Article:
The mean value of unstimulated salivary flow for group B was more than 2-fold higher than group A, whereas there was no significant difference between groups regarding the mean values of stimulated salivary flow (Table 1). Nineteen T1DM individuals (63%, group A) complained of dry mouth, whereas none of the healthy control subjects (group B) complained. Two patients in group B showed sign of hyposalivation (<0.2 mL/min) but did not complain of dry mouth. Fourteen T1DM patients were diagnosed with hyposalivation and 3 of them had lower stimulated salivary flow (>0.5 mL/min). Mean saliva pH was 6.0 ± 0.8 and 7.0 ± 0.6 for groups A and B, respectively. Mean calcium concentration in saliva was significantly higher for group A than for group B (Table 1).

Salivary parameters and capillary glucose concentrations were not associated. A positive association was detected between capillary glucose concentrations and calcium concentrations in saliva (N = 60, Pearson's r = 0.27, P < 0.05).

Table 1. Salivary parameters in children with type 1 diabetes mellitus and healthy controls.

[View larger version of this table (107 K JPG file)]


In the present study, T1DM patients presented a significant decrease in unstimulated salivary flow. Moreover, dry mouth was a major complaint of many T1DM patients. These observations are similar to those reported by Siudikiene et al. (7) and Lopez et al. (8). A reduction of unstimulated salivary flow rate may reflect the presence of outlying neuropathy in T1DM patients, with an implication in the control of saliva secretion (4,14,16,21). Dehydration may cause irreversible structural changes in the salivary glands of T1DM patients (22). However, in the present study, dehydration and peripheral neuropathy were not observed. Even though a detailed evaluation was not carried out, the very low unstimulated saliva rates (<0.1 mL/min) observed suggest salivary gland hypofunction (16,18). The low unstimulated salivary flow in young T1DM patients is particularly relevant since this condition is usually more frequent among old adults and is an indication of a high caries risk in T1DM children (7,23,24).

No differences in unstimulated salivary flow rates between T1DM and healthy control subjects have been observed in some clinical studies (7-9,19). However, differences in saliva collection techniques, glucose metabolic control methods, degrees of patient dehydration, and the wide age span in some studies can limit direct comparisons. In our study, saliva was collected in the afternoon due to operational reasons. Lower salivary flow values are more likely to occur early in the morning compared with late morning hours and afternoon collections (25). Thus, our values may have underestimated the number of patients with hyposalivation even though the influence of a circadian rhythm on the saliva flow of individuals with hyposalivation is still a matter of debate (26).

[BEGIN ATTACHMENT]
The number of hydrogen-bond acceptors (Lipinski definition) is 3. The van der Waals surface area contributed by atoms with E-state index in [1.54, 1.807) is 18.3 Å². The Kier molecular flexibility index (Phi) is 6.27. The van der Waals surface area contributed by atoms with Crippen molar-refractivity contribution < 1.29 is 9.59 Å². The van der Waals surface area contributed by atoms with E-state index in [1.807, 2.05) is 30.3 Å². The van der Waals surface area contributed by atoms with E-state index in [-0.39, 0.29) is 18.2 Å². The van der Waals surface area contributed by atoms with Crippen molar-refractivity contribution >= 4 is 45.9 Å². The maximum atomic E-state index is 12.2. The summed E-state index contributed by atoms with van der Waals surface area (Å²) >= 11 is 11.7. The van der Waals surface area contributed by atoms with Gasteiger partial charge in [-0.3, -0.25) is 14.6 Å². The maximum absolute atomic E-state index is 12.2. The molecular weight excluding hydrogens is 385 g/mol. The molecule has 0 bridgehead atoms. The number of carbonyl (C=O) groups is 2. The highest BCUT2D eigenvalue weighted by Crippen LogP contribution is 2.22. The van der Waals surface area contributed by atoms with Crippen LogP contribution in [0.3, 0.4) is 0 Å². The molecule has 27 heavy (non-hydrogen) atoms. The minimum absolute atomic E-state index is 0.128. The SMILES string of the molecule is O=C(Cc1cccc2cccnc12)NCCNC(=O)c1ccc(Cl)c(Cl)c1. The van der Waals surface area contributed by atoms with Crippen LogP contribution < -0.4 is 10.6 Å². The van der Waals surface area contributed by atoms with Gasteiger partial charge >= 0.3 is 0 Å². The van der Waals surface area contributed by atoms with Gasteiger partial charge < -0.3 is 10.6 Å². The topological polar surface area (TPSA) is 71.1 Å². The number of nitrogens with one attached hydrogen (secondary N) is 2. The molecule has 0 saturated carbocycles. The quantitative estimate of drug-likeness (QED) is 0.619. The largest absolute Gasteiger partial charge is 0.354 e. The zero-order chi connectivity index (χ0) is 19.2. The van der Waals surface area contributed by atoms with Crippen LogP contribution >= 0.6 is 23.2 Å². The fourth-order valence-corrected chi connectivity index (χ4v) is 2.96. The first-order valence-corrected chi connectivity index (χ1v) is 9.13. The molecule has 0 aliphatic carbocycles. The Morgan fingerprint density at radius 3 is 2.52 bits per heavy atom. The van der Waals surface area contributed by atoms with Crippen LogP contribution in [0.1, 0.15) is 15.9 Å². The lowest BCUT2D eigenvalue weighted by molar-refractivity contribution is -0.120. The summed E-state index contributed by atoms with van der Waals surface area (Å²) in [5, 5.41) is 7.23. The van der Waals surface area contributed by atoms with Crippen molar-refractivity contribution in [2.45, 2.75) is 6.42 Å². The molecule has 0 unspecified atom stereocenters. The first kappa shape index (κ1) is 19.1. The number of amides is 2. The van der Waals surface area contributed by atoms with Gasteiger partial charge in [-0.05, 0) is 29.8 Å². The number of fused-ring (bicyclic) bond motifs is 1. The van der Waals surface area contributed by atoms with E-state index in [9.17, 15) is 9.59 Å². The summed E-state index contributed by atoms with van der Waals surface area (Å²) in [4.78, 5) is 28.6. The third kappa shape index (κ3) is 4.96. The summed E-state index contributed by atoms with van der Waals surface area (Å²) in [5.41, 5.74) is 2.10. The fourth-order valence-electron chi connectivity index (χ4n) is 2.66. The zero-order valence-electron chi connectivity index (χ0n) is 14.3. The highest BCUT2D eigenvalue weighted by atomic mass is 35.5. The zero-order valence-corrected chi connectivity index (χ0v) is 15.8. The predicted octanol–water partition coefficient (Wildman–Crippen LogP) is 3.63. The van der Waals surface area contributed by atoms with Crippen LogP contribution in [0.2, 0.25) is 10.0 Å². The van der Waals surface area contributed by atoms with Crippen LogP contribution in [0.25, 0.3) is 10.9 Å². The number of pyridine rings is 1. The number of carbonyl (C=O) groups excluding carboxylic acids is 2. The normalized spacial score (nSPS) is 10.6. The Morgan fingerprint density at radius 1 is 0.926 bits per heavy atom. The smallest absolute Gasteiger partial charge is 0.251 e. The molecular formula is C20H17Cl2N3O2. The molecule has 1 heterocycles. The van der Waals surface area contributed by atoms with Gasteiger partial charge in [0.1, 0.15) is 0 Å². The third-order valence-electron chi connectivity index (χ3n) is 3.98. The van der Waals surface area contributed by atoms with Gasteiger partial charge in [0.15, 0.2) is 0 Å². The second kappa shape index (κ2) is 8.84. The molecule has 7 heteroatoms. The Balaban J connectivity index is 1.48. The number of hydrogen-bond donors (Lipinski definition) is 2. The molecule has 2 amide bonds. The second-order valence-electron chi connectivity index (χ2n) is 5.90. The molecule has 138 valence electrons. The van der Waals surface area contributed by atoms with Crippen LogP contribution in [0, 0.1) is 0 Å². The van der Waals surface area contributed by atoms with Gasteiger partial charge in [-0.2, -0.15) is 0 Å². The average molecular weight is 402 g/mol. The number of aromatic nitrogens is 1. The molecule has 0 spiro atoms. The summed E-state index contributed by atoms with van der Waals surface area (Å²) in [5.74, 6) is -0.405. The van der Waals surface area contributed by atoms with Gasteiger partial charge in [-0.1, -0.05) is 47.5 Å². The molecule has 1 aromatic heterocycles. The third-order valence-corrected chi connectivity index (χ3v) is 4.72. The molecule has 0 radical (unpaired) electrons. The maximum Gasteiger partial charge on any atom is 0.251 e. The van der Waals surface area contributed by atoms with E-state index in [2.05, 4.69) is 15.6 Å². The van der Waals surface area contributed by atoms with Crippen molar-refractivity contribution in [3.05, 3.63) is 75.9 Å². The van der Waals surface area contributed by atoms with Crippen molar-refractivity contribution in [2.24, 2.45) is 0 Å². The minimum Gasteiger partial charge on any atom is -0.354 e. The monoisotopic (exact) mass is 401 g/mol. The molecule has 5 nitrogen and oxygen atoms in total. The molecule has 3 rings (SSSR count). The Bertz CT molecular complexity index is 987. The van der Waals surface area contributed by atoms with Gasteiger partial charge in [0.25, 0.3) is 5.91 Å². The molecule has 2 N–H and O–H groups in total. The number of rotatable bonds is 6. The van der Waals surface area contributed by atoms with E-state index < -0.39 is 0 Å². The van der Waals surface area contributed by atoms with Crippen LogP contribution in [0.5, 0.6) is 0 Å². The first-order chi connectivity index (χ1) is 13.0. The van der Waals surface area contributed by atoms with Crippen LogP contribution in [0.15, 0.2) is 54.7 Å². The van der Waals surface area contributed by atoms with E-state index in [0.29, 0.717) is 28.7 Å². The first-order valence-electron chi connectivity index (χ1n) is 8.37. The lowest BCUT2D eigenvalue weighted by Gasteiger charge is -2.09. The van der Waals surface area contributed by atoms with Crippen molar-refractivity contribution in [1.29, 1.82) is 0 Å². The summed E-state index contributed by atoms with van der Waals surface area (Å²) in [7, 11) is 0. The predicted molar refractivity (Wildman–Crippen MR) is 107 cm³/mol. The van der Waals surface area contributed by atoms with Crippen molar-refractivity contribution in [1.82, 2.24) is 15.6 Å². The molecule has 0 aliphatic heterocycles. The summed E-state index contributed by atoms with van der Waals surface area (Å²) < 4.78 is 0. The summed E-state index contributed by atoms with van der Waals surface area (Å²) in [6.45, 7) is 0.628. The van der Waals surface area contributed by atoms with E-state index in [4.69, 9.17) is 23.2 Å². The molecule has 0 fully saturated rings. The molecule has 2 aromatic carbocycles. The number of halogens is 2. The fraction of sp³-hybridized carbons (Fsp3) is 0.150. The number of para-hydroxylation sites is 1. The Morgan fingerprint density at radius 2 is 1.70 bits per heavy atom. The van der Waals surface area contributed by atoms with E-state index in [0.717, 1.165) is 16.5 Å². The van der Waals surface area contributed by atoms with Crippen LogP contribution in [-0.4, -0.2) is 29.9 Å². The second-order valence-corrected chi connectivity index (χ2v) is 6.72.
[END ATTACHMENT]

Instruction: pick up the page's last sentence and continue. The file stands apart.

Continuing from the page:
The low saliva pH of T1DM patients is strong evidence of reduced buffer salivary capacity and increased caries risk. Certainly, the low unstimulated salivary flow contributed to the low pH values observed, but factors not explored in this report, such as plaque accumulation and microbiological shift to a more cariogenic biofilm, are also significant variables (7). The stimulated salivary measurements may reflect the saliva produced during meals (26). Our data on stimulated salivary flow showed no specific trend, though lower values were found among T1DM patients (Table 1).

Lopez et al. (8) found low calcium concentrations in the saliva of T1DM patients compared to controls. A recent study showed no significant differences in calcium electrolyte concentrations (median values close to 10.0 mg/L) between healthy, controlled diabetic patients and uncontrolled diabetic patients (21). Unfortunately, the wide range of concentrations observed (from 0 to 34.5 mg/L) and the small number of subjects in the subgroups (less than 12) do not permit a conclusion to be made. In a study with 60 diabetic patients, Mata et al. (11) observed higher calcium concentrations (>50 mg/L) in the saliva of DM patients than in matched healthy controls. The high sensitivity of the atomic absorbance spectrophotometer technique used to measure calcium electrolytes in saliva cannot be disregarded. This technique can measure strong protein-calcium binding complexes and it is certainly much more sensitive than the specific ion electrode and probably more sensitive than the TLC photometer used by Reznick et al. (21). On the other hand, the ion-specific electrode directly measures free ionic calcium in saliva, which is of clinical relevance for the development of caries (27).